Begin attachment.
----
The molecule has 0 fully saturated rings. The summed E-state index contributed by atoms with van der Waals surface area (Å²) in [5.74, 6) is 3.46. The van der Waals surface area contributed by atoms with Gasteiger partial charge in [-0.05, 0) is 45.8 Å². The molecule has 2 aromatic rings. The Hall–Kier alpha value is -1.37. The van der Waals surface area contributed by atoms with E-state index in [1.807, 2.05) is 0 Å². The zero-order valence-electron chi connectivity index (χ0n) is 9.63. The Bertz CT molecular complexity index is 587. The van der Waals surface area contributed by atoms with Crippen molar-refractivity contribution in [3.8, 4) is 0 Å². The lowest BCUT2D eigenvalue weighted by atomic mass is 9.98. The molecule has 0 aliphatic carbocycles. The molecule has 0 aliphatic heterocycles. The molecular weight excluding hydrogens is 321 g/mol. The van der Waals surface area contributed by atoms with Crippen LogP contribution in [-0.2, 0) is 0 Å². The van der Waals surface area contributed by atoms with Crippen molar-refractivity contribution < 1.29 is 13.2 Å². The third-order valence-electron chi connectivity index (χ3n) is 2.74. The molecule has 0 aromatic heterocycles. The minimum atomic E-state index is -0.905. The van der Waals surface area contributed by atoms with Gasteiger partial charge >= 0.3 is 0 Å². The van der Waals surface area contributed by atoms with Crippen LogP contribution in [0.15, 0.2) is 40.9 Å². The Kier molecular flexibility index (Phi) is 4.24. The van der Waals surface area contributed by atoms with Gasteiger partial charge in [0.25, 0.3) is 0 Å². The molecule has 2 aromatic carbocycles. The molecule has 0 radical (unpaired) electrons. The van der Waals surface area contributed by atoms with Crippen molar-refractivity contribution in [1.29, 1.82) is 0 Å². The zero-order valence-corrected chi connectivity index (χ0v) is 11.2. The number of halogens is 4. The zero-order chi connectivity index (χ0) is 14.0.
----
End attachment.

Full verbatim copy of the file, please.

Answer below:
The molecule has 0 fully saturated rings. The summed E-state index contributed by atoms with van der Waals surface area (Å²) in [5.74, 6) is 3.46. The van der Waals surface area contributed by atoms with Gasteiger partial charge in [-0.05, 0) is 45.8 Å². The molecule has 2 aromatic rings. The Hall–Kier alpha value is -1.37. The van der Waals surface area contributed by atoms with E-state index in [1.807, 2.05) is 0 Å². The zero-order valence-electron chi connectivity index (χ0n) is 9.63. The Bertz CT molecular complexity index is 587. The van der Waals surface area contributed by atoms with Crippen molar-refractivity contribution in [3.8, 4) is 0 Å². The lowest BCUT2D eigenvalue weighted by atomic mass is 9.98. The molecule has 0 aliphatic carbocycles. The molecule has 0 aliphatic heterocycles. The molecular weight excluding hydrogens is 321 g/mol. The van der Waals surface area contributed by atoms with Crippen LogP contribution in [-0.2, 0) is 0 Å². The van der Waals surface area contributed by atoms with Crippen molar-refractivity contribution < 1.29 is 13.2 Å². The third-order valence-electron chi connectivity index (χ3n) is 2.74. The molecule has 0 aromatic heterocycles. The minimum atomic E-state index is -0.905. The van der Waals surface area contributed by atoms with Gasteiger partial charge >= 0.3 is 0 Å². The van der Waals surface area contributed by atoms with Crippen LogP contribution in [0.15, 0.2) is 40.9 Å². The Kier molecular flexibility index (Phi) is 4.24. The van der Waals surface area contributed by atoms with Gasteiger partial charge in [0.25, 0.3) is 0 Å². The molecule has 2 aromatic carbocycles. The molecule has 0 radical (unpaired) electrons. The van der Waals surface area contributed by atoms with Crippen molar-refractivity contribution in [1.29, 1.82) is 0 Å². The zero-order valence-corrected chi connectivity index (χ0v) is 11.2. The number of halogens is 4. The zero-order chi connectivity index (χ0) is 14.0.